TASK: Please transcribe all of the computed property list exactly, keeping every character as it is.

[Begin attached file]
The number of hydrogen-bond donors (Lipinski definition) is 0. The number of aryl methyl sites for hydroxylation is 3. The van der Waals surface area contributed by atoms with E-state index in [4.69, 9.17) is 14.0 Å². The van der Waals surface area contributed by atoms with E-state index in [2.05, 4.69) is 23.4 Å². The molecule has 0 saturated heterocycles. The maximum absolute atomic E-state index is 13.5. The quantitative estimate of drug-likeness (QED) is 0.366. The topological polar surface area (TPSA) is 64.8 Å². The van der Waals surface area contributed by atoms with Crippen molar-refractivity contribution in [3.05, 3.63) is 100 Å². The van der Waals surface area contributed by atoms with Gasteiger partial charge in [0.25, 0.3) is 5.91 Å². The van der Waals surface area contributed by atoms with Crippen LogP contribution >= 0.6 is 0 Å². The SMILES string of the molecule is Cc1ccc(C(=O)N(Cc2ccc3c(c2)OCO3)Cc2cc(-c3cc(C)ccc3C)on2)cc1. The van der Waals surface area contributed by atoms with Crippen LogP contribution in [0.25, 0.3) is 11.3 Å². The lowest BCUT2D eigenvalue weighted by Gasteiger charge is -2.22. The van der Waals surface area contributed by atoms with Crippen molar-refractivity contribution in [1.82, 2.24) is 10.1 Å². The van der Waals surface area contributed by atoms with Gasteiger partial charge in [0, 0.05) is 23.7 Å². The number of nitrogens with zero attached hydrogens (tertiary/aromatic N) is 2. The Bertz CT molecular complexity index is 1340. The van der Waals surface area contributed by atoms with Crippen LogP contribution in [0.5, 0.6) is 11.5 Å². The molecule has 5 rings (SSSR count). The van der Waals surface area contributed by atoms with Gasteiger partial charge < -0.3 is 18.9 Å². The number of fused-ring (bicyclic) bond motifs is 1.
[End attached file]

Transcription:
The number of hydrogen-bond donors (Lipinski definition) is 0. The number of aryl methyl sites for hydroxylation is 3. The van der Waals surface area contributed by atoms with E-state index in [4.69, 9.17) is 14.0 Å². The van der Waals surface area contributed by atoms with E-state index in [2.05, 4.69) is 23.4 Å². The molecule has 0 saturated heterocycles. The maximum absolute atomic E-state index is 13.5. The quantitative estimate of drug-likeness (QED) is 0.366. The topological polar surface area (TPSA) is 64.8 Å². The van der Waals surface area contributed by atoms with Crippen molar-refractivity contribution in [3.05, 3.63) is 100 Å². The van der Waals surface area contributed by atoms with Gasteiger partial charge in [0.25, 0.3) is 5.91 Å². The van der Waals surface area contributed by atoms with Crippen LogP contribution >= 0.6 is 0 Å². The SMILES string of the molecule is Cc1ccc(C(=O)N(Cc2ccc3c(c2)OCO3)Cc2cc(-c3cc(C)ccc3C)on2)cc1. The van der Waals surface area contributed by atoms with Crippen LogP contribution in [0.25, 0.3) is 11.3 Å². The lowest BCUT2D eigenvalue weighted by Gasteiger charge is -2.22. The van der Waals surface area contributed by atoms with Crippen molar-refractivity contribution in [1.82, 2.24) is 10.1 Å². The van der Waals surface area contributed by atoms with Gasteiger partial charge in [0, 0.05) is 23.7 Å². The number of nitrogens with zero attached hydrogens (tertiary/aromatic N) is 2. The Bertz CT molecular complexity index is 1340. The van der Waals surface area contributed by atoms with Crippen LogP contribution in [0.5, 0.6) is 11.5 Å². The molecule has 5 rings (SSSR count). The van der Waals surface area contributed by atoms with Gasteiger partial charge < -0.3 is 18.9 Å². The number of fused-ring (bicyclic) bond motifs is 1.